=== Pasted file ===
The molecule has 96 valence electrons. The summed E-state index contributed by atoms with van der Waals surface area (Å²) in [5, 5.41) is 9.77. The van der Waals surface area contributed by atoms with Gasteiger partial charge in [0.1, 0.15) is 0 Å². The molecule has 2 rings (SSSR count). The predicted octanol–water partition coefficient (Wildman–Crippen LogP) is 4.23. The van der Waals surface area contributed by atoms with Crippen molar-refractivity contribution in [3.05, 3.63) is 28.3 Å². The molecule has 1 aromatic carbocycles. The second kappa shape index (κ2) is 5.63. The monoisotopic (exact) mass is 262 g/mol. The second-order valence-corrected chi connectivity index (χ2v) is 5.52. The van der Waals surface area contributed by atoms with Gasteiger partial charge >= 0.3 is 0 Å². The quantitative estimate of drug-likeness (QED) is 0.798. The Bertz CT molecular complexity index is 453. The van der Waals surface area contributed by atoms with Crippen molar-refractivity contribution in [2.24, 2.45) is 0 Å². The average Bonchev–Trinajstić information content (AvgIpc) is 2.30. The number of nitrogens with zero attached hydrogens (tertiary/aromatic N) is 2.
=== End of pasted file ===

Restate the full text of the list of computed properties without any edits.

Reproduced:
The molecule has 96 valence electrons. The summed E-state index contributed by atoms with van der Waals surface area (Å²) in [5, 5.41) is 9.77. The van der Waals surface area contributed by atoms with Gasteiger partial charge in [0.1, 0.15) is 0 Å². The molecule has 2 rings (SSSR count). The predicted octanol–water partition coefficient (Wildman–Crippen LogP) is 4.23. The van der Waals surface area contributed by atoms with Crippen molar-refractivity contribution in [3.05, 3.63) is 28.3 Å². The molecule has 1 aromatic carbocycles. The second kappa shape index (κ2) is 5.63. The monoisotopic (exact) mass is 262 g/mol. The second-order valence-corrected chi connectivity index (χ2v) is 5.52. The van der Waals surface area contributed by atoms with Gasteiger partial charge >= 0.3 is 0 Å². The quantitative estimate of drug-likeness (QED) is 0.798. The Bertz CT molecular complexity index is 453. The van der Waals surface area contributed by atoms with Crippen molar-refractivity contribution in [2.24, 2.45) is 0 Å². The average Bonchev–Trinajstić information content (AvgIpc) is 2.30. The number of nitrogens with zero attached hydrogens (tertiary/aromatic N) is 2.